Recently I’ve been involved in a massive project, having to go around the country to visit some of the fastest growing companies, and gathering videos in the form of interviews and b-roll to represent them through this project.
Watch the vlog about it:
Now as you know, traveling is at the top of my favorite things to do list, and I enjoyed every part of this adventure, wherever we went, especially considering that at the end of that trip we had to do a full-on production for whatever the client was. All in all it was the ideal experience.
Among other towns, we also visited Mostar – which is a big town on the south, and it’s always warm there. I was just thinking “Man, if I already had a van, I could come here a few days in advance, find a place to park by the river, enjoy my life, and when the crew showed up I would just pop in, we do the filming, and then pop out and I’m back to my van – but that is story is for another day.
I’m going to be showing you examples from three different videos, which are all part of the same campaign, so they pretty much have the same concept, which is a lead speaker as the A-roll, then a second camera as the B-roll, but then we had a “B-roll B-roll” of shots from the companies and what they do. The key part here is obviously the interview shot, because that requires the most effort – each of these scenes was lit with three LED panels: they are pretty small and compact, you can change the temperature and brightness, they are very portable and also very on the budget side, which is what we talk about, obviously. They are perfect for these kinds of small or medium shot scenarios, where you don’t have to worry about distance.
Each of these interviews was also shot on two cameras – so we had a primary camera setup in the center, always facing the speaker, and a secondary camera, which I or my colleague would be holding either hand-held on a tripod or on a gimbal – to get some shots of details, maybe hands moving, closeups on the face. Usually we had a 50mm on the main camera, and an 85mm on the secondary camera.
So looking at the footage from the first video, we only used two lights for it – we had a keylight on one side and a hair light in the back, because we had a bunch of ambient light – we had big windows on the side, thanks to their amazing beautiful office, just perfectly suited for work. And there was this beautiful brick wall, as well as some other details, which we decided to leave in the shot to complement the entire story of the company and what they were talking about in the video.
As usual, the key light is about 45 degrees diagnal to the speaker, as well as 45 degrees from the top, making a nice kind of Rambrant style lighting, with a little light leak triangle on the cheek. It’s not precise mathematics, because the person will always move, turn their head – so it really depends. Then we put the back light as close and high above them as possible, to give the little light on the head and shoulders.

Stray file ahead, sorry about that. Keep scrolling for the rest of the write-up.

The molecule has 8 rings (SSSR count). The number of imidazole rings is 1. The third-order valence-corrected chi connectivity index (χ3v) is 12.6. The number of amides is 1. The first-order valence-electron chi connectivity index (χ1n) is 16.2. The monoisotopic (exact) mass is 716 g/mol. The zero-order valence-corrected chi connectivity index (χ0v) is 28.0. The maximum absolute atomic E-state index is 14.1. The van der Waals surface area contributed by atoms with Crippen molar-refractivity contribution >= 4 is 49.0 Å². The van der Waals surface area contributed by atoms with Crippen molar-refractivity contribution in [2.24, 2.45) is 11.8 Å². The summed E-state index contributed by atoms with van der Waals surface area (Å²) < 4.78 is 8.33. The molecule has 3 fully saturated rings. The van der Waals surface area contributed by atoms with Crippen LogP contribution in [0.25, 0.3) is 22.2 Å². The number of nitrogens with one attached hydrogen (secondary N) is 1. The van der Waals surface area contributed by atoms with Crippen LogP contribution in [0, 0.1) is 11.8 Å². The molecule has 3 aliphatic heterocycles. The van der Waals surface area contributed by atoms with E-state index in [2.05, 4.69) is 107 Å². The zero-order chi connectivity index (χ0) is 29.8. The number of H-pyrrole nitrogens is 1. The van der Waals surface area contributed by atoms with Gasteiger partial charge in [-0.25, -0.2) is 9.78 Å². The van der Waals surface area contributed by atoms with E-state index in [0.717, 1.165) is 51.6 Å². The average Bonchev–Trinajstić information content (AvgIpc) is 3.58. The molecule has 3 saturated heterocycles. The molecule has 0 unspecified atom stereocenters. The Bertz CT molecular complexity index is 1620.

Now in the second company we were shooting in a little room, and they had a beautiful logo of their company in the back, so I pulled out the third light and I set it to light up the wall in the back, to make the logo pop. It’s not that obvious in the video, but if it wasn’t for the third light, the background would be really dark. And since they are also a software company, it was very similar in nature to the first one, aside from slightly different lighting. I put the subject in the opposite corner, just so that the videos aren’t repetitive. So in the first video the speaker was in the left third, while in the second they were in the right third.
Now the last video is slightly different – there wasn’t so much happening in the back to use a third light to light up the back, so what I did in stead is use a key light and a fill light from the opposite direction, as well as the backlight. The fill light helps the keylight not be so bright, and brings out the shadows in the opposite side of the face just a little bit. Now it would be great if we had softboxes for these, but softboxes are huge – a big hassle to set up and use, and also they would significantly diminish the power of the LED panels, which are not so strong to begin with.
While we were in Mostar, I also took some drone shots of their building and various elements around it, to add a little “cherry on top” of the video. Because in the cities we didn’t really have a chance to do that.
Speaking of which, just the other day I read that drone law policy is going to be much more strict in the upcoming year, so I’m going to have to revisit the whole drone piloting thing and how it will affect us filmmakers in the future.
Another thing that’s worth mentionting – I did grab this little photo of the lake while on my way to Mostar that day. It didn’t seem like anything special at the start, but it got pretty good engagement on my social media, so I just wanted to share that because I’m proud of little moments like that.
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